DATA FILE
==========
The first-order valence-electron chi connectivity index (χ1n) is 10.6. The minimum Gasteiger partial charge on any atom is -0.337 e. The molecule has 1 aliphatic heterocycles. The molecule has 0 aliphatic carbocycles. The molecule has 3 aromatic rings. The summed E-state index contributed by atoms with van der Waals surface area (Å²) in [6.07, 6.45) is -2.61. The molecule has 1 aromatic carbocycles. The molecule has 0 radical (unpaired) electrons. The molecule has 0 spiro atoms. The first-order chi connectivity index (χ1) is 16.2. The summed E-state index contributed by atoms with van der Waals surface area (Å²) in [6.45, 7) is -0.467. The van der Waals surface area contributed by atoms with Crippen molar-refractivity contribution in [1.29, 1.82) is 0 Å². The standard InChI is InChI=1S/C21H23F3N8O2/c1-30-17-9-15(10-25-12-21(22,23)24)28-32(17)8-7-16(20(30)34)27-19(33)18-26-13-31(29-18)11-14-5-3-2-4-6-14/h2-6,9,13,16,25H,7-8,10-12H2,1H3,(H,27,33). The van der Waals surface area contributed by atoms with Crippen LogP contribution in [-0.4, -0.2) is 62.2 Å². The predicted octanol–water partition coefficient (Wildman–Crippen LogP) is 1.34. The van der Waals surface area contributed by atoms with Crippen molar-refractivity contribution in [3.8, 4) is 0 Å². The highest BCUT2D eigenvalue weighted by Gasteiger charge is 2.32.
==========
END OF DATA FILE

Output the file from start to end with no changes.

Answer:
The first-order valence-electron chi connectivity index (χ1n) is 10.6. The minimum Gasteiger partial charge on any atom is -0.337 e. The molecule has 1 aliphatic heterocycles. The molecule has 0 aliphatic carbocycles. The molecule has 3 aromatic rings. The summed E-state index contributed by atoms with van der Waals surface area (Å²) in [6.07, 6.45) is -2.61. The molecule has 1 aromatic carbocycles. The molecule has 0 radical (unpaired) electrons. The molecule has 0 spiro atoms. The first-order chi connectivity index (χ1) is 16.2. The summed E-state index contributed by atoms with van der Waals surface area (Å²) in [6.45, 7) is -0.467. The van der Waals surface area contributed by atoms with Crippen molar-refractivity contribution in [1.29, 1.82) is 0 Å². The standard InChI is InChI=1S/C21H23F3N8O2/c1-30-17-9-15(10-25-12-21(22,23)24)28-32(17)8-7-16(20(30)34)27-19(33)18-26-13-31(29-18)11-14-5-3-2-4-6-14/h2-6,9,13,16,25H,7-8,10-12H2,1H3,(H,27,33). The van der Waals surface area contributed by atoms with Crippen LogP contribution in [-0.4, -0.2) is 62.2 Å². The predicted octanol–water partition coefficient (Wildman–Crippen LogP) is 1.34. The van der Waals surface area contributed by atoms with Crippen molar-refractivity contribution in [3.8, 4) is 0 Å². The highest BCUT2D eigenvalue weighted by Gasteiger charge is 2.32.